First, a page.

Listening to the thrasher

Dawn. The third-quarter moon is setting through the branches of the flowering cherry by the side of my front porch. I’m up a little later than usual, and the brown thrasher has proceeded me, improvising rhyming couplets since first light.

If you’ve never heard a thrasher in full throat, you may think I’m exaggerating, but it’s true. Researchers have documented the thrasher’s ability to improvise over two thousand unique phrases in one session – and I mean unique to a human ear, not (as with so many songbirds) only discernible through a sonograph. The thrasher is a close relative of the gray catbird and the mockingbird, so if you’ve ever heard either of those birds, you have a pretty good idea of the tone quality and range of sounds available to a thrasher. But as I said, the thrasher tends to sing in rhyming couplets – in other words, to repeat almost every phrase once before going on to the next.

This pattern not only assures identification, but produces a very pleasing effect. The lines are all approximately the same length – very short – but the variation in pitch and melody between couplets, and the bird’s habit of mixing things up with occasional three-line and one-line phrases, sustains my interest as a listener almost indefinitely. Since the thrasher is also a bit of a satirist, it’s fun to listen for echoes of other birds’ songs or calls; this morning, I was surprised by a brief snatch of whip-poor-will.

The Spanish poet Miguel Hernandez once declared that “The lemon tree in my garden is a bigger influence on my work than all the poets together.” I’m tempted to make a similar statement about songbirds such as the wood thrush and brown thrasher. While the former models lyric concision and allegiance to a single, elegiac mood, the latter makes me hunger for virtuoso displays of craft and wit.


Speaking of virtuoso displays of craft and wit, I’ve just finished an excellent book-length poem that I picked up at the used bookstore last week: Song of Lawino, by Okot p’Bitek. I hadn’t heard of the work or the author before, but it looked good, and I’m a bit of a collector when it comes to poetry. I didn’t have anything from Uganda yet, and this looked like a good place to start.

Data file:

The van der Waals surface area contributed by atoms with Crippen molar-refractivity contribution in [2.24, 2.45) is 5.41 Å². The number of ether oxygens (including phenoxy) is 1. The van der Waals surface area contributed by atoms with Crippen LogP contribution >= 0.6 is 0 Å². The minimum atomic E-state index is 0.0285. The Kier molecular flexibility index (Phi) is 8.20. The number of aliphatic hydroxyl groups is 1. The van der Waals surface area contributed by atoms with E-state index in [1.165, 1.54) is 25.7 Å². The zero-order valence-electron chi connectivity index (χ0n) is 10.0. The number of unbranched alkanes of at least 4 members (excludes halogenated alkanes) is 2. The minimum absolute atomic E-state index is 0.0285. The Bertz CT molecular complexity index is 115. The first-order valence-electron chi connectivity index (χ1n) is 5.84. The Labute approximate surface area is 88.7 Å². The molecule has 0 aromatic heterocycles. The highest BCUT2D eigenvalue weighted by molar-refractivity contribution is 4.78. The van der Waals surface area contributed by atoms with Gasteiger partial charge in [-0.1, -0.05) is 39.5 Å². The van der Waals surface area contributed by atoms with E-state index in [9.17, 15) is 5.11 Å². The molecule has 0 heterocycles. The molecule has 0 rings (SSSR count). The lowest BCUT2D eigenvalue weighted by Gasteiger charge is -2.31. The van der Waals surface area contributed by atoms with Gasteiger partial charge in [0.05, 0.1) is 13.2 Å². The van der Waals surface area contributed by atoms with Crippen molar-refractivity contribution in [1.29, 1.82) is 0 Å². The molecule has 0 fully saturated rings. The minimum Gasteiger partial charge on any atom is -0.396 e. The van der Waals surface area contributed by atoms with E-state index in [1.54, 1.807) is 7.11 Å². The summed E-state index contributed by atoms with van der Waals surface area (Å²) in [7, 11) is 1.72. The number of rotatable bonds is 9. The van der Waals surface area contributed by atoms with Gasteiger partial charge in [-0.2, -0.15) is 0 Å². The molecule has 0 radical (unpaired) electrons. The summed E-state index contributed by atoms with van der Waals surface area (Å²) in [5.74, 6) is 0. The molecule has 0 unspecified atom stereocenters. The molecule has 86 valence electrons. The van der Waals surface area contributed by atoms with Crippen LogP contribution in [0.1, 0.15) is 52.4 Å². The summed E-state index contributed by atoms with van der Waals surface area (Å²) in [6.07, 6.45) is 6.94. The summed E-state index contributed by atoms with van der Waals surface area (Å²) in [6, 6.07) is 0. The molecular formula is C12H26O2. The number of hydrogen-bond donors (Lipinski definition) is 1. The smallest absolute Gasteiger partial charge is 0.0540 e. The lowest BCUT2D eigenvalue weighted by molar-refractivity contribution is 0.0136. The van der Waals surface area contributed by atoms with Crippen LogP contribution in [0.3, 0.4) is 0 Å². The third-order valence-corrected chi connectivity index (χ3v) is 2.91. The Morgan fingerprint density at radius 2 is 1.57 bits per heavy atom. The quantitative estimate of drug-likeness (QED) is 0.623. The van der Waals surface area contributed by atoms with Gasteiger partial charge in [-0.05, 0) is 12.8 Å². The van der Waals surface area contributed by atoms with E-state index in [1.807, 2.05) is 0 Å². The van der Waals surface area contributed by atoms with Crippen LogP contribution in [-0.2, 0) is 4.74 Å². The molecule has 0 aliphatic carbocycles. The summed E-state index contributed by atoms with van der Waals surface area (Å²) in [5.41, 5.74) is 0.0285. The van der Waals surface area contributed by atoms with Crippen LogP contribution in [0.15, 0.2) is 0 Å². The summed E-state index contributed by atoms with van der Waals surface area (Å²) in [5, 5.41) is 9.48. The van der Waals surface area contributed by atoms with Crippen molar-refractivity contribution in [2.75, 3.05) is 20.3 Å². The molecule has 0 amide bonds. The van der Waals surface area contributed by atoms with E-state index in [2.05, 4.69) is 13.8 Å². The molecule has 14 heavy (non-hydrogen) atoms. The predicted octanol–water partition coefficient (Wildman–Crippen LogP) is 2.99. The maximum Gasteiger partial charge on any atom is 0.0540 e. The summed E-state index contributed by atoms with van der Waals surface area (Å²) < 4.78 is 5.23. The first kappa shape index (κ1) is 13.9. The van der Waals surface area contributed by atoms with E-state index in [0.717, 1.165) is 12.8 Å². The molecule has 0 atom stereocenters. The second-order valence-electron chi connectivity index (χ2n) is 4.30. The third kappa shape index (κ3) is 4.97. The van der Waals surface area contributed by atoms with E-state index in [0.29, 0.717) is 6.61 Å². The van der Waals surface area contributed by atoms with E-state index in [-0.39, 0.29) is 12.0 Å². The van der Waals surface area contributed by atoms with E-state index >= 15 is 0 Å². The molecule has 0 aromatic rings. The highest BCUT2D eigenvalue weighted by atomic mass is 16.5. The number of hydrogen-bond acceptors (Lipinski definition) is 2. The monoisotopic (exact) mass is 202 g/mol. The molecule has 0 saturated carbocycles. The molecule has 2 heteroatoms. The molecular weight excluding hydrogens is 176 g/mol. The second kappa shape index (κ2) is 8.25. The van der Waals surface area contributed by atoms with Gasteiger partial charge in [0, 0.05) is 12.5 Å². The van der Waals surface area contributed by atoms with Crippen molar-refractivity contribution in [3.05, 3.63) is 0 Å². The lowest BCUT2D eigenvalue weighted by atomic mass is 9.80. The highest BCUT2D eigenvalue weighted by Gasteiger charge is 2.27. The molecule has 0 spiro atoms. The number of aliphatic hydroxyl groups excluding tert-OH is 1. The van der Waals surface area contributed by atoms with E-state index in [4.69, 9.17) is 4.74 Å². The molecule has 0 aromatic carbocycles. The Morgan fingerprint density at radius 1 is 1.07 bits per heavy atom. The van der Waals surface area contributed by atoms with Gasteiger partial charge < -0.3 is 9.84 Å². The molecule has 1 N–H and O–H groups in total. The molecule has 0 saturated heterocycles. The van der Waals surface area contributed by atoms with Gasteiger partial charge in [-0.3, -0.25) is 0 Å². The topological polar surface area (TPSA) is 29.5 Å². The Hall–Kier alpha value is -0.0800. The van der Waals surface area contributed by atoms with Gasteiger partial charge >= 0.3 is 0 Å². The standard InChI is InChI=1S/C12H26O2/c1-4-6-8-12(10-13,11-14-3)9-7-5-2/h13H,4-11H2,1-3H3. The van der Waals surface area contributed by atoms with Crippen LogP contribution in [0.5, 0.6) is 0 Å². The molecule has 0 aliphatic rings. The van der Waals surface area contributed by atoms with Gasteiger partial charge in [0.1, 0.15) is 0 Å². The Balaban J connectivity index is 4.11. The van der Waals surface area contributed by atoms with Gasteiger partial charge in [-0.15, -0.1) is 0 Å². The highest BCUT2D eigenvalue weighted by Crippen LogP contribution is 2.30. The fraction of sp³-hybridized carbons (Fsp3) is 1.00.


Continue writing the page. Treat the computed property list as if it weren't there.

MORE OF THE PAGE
Turns out that Song of Lawino is one of the most famous works of postcolonial East African literature. What really turned me on, though, is that the whole thing – over 200 pages in the author’s English translation – is in one of my favorite poetic forms, dramatic monologue. Lawino is a very tradition-minded woman from the Acholi society, a Luo-speaking, Nilotic people of northern Uganda. Her song – which, according to the Wikipedia, was based solidly on traditional Acholi verse forms – is a satirical lament for her husband’s abandonment of traditional values and customs in favor of what she sees as a shallow aping of European practices. Though translated into free verse, apparently the original does consist of metrical, rhyming couplets. The author was educated in Britain as an ethnographer, and published scholarly works on religion and collections of proverbs as well as the several book-length poems which – if Song of Lawino is any indication – showcase his insider/outsider knowledge of his native culture very well.

The poem veers from sincere-sounding lament to scatology and denunciation, all employing the praise-proverb mode familiar to any fan of traditional African poetry. Like Don Quixote, or Jaroslav Hasek’s Schweik, Lawino herself remains something of a cipher. Is she really as clueless as she maintains, for example, when she declares, “I am ignorant of the Good Word in the Clean Book”? But as with Schweik, the pretence of ignorance provides an excellent cover for the author’s sly critques. I was particularly struck by the sense of how the Protestant and Catholic missionaries’ teachings might have sounded to a traditional Acholi.

We sang the Faith of the Messengers
Like parrots,
I did not understand it at all!
I thought about it
In my own head
But I could get nowhere,
And there was nobody
To turn to.
The Padre and the Nun are the same,
They only quarrel
They are angry with me
As if it was I
Who prevented them marrying.
To them
The good children